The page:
Tin is good for fill out in small amounts (2% or less) or balanced with antimony in some more rifle or magnum bullet alloys. 94/3/3 or 90/5/5 (Lyman #2)

    Copper makes a bullet "tougher" not harder. Think hollow point that expands but doesn't break apart. Harder is generally more brittle. You can snap a bar of linotype with a hammer. Copper is going to be a trace amount also. If pewter is 90% tin which you add a small amount to get 2% tin in your bullet alloy you will only have a tiny decimal amount of the other alloys. Having antimony in pewter is nice because it doesn't dilute the antimony in the bullet alloy, but it won't harden things much at all at from the amount riding along with the tin.

    To start with I would melt all those small sample batches into one batch of pewter and one batch of lead. Then test a single sample of the big batch of pewter. You know the lead is all essentially the same. You want to be able to use the pewter and have it be consistent working with larger batches is better for that. It is good to make sure you only melt down marked pewter items and keep individual melts of pewter small enough if you make a mistake and get some zinc handle in a batch it only contaminates that small batch (don't ask, I don't want to talk about it). Then once tested you can combine or set aside that batch. I try for between 3# and 10# batches of pewter.

    Depending on how much of that plain lead you have you might want to buy some printers lead (linotype, monotype) which as pointed out by others is rich in tin and antimony. You can use that to "sweeten" the plain lead. OR you could post a WTB (wanted to buy) for COWW (clip on wheel weight) lead in the swapping and selling forum. Expect to pay about a $1 per pound. Typical amounts are ~25 lbs. and ~60 lbs. based on what fits in a USPS small flat rate or medium flat rate box. It fits it ships applies to lead ingots so that is cheapest way to ship lead.

    Here is why I suggest the COWW purchase. COWW + 2% pewter is excellent rifle bullet alloy. 50/50 mix of COWW and Plain lead + 2% pewter is good pistol bullet alloy and mild rifle load bullet alloy. You might want to buy a bit of printers lead just to have on hand to try a harder bullet alloy. Remember tin makes it more ductile (pliable) and a tiny amount harder. Antimony adds a lot of hardness but can be brittle. Too hard won't expand in the barrel to grip the rifling.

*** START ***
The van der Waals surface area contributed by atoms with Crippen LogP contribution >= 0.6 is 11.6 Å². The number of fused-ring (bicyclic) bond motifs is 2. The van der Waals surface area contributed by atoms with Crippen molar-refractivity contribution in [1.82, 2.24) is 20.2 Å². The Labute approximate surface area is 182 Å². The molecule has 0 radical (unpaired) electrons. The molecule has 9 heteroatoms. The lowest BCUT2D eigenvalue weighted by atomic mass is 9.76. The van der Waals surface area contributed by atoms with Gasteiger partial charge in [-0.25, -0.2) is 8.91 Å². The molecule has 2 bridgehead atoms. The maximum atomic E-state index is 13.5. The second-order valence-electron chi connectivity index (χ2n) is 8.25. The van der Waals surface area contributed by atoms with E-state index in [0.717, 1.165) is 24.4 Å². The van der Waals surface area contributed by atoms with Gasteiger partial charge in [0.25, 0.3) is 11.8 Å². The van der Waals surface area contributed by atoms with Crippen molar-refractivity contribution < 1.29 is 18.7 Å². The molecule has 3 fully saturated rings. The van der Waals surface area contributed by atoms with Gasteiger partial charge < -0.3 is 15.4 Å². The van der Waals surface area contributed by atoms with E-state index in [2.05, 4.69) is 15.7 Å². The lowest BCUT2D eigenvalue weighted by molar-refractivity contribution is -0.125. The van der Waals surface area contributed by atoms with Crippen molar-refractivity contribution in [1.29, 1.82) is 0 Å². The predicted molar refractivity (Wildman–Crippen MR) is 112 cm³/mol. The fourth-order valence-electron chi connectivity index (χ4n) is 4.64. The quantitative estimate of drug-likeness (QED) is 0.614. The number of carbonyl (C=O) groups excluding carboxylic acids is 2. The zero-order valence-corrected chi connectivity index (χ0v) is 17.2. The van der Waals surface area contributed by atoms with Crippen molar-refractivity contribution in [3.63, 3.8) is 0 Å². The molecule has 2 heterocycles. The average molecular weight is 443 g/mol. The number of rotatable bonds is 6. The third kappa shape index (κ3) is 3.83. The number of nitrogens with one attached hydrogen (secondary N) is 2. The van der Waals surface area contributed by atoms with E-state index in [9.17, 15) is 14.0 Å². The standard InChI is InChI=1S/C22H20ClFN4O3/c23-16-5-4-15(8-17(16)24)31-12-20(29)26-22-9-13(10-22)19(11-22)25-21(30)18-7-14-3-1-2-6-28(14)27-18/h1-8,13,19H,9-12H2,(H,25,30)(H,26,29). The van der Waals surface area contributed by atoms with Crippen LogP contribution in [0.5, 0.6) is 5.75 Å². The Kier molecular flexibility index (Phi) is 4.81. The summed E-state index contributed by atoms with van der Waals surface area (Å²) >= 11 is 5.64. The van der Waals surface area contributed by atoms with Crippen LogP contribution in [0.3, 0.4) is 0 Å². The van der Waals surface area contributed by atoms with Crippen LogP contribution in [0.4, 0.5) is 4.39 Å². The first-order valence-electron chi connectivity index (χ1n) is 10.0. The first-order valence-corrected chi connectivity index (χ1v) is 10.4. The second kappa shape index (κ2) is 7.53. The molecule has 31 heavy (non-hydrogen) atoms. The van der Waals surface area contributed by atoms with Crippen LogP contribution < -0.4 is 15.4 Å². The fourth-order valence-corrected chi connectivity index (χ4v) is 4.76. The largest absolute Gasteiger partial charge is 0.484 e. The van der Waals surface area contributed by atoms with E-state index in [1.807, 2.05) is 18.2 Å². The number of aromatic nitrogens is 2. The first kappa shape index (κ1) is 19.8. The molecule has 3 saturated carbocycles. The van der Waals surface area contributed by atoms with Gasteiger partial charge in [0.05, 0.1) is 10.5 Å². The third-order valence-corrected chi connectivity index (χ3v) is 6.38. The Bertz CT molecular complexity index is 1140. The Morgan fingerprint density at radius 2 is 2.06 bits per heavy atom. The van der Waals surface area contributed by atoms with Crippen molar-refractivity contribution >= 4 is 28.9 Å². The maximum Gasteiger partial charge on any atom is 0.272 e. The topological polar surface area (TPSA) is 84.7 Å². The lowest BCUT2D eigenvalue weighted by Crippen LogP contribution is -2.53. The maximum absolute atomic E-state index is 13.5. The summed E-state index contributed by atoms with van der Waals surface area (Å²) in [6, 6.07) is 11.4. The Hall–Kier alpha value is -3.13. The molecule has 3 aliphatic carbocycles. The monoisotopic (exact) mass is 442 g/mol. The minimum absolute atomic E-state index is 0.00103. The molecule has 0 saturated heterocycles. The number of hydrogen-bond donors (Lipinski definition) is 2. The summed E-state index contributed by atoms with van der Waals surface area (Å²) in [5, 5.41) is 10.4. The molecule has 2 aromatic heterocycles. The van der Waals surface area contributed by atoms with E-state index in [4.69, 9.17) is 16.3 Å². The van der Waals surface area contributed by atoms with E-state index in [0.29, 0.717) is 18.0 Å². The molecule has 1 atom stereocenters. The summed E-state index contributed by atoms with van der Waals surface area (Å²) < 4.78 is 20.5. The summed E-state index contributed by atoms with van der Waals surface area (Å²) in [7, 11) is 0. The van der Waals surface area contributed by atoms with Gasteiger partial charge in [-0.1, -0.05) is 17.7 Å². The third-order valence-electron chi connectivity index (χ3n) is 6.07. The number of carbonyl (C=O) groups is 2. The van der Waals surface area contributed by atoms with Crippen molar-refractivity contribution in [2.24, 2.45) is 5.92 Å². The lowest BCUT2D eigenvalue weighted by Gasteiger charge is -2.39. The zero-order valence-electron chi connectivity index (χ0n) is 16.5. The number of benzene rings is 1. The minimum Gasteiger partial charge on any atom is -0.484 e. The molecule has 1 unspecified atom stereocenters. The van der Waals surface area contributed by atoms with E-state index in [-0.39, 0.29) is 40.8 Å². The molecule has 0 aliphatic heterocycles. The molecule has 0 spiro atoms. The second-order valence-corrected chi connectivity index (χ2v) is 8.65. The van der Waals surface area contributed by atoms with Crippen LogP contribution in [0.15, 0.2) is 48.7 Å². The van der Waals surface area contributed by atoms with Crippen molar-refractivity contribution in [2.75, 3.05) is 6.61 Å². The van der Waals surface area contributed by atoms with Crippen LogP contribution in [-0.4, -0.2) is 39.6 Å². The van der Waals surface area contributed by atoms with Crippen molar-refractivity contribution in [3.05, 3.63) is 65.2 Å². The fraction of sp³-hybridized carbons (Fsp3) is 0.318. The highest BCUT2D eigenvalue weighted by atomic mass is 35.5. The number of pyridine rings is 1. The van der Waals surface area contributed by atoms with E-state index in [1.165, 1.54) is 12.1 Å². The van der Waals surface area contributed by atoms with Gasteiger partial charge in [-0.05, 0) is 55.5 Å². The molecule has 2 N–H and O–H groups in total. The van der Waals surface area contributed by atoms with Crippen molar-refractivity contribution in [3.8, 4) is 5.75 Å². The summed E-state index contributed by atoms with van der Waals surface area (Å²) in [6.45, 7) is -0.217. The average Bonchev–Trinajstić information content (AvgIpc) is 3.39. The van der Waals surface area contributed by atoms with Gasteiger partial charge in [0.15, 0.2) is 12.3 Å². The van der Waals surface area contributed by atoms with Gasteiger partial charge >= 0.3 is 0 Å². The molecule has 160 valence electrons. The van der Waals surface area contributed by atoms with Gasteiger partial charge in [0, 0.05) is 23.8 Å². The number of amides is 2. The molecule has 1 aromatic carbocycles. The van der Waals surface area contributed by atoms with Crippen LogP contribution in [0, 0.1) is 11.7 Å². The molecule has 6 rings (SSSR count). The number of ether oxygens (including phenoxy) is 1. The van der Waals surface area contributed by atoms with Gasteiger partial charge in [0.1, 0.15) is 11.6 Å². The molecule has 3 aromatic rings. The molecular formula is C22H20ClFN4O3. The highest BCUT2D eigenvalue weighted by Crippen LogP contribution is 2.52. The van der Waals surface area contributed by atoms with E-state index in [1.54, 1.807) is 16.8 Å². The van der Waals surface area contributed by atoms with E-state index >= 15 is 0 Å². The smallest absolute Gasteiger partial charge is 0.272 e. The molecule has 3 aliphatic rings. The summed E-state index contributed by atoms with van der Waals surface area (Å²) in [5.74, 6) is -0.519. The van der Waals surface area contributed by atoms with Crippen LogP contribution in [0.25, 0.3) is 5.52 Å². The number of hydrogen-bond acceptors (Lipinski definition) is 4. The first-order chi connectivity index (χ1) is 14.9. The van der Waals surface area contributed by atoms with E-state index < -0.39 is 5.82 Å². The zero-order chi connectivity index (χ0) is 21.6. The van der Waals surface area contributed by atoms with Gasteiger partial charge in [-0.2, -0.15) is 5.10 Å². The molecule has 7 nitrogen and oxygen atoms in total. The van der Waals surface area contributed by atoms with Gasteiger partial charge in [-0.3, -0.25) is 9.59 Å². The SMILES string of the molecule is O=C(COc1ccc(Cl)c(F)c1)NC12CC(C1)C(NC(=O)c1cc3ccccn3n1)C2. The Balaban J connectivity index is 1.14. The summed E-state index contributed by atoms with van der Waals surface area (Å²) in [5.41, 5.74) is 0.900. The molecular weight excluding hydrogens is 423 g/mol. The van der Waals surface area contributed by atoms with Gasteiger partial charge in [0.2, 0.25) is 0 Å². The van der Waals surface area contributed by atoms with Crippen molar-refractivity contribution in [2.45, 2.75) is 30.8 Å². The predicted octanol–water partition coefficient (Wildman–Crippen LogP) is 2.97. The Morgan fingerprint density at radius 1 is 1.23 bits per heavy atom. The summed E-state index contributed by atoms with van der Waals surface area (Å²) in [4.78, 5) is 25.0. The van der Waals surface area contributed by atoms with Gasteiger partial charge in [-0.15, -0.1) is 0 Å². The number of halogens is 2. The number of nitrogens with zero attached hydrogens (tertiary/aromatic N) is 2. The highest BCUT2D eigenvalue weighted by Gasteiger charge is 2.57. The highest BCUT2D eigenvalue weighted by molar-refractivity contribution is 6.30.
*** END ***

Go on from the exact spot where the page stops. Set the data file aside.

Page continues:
I would buy any and all "used" alloys here in the swapping and selling forum rather than EBay people here know what they have, and this is a community, people who are not honest in what they are selling are not likely to last long. We know the difference between linotype soft spacers and linotype EBay even if they know they may sell the soft as linotype or mix it in. Rotometal is a site sponsor they have a link in those ads on the top of every page. If you need the bullet alloy to be foundry pure known alloy you pay more but they are a good source.

    Just a suggestion start by casting plain lead round balls for the muzzle loader. Easy to cast, and very satisfying to shoot your own in a muzzle loader or cap and ball. Plain lead, no worry about alloy mix. Last time I checked they were not cheap to buy either. For those rifle calibers you may want to do some reading on PC (powder coating) and/or water dropping. If you have a revolver they tend to be easier to cast for, more forgiving on the alloy. I would say the same of the 45 ACP. Slower moving bullet is less fussy. Rifle bullets however cost an arm and a leg so that is where one can save the most per bullet.

    Good luck
    Je suis Charlie
    Scrap.... because all the really pithy and emphatic four letter words were taken and we had to describe this way of getting casting material somehow.
    Feedback page http://castboolits.gunloads.com/show...light=RogerDat I do trade a bit from time to time.

  8. #8
    Good info thanks

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Abbreviations used in Reloading

BP Bronze Point IMR Improved Military Rifle PTD Pointed
BR Bench Rest M Magnum RN Round Nose
BT Boat Tail PL Power-Lokt SP Soft Point
C Compressed Charge PR Primer SPCL Soft Point "Core-Lokt"
HP Hollow Point PSPCL Pointed Soft Point "Core Lokt" C.O.L. Cartridge Overall Length
PSP Pointed Soft Point Spz Spitzer Point SBT Spitzer Boat Tail
LRN Lead Round Nose LWC Lead Wad Cutter LSWC Lead Semi Wad Cutter
GC Gas Check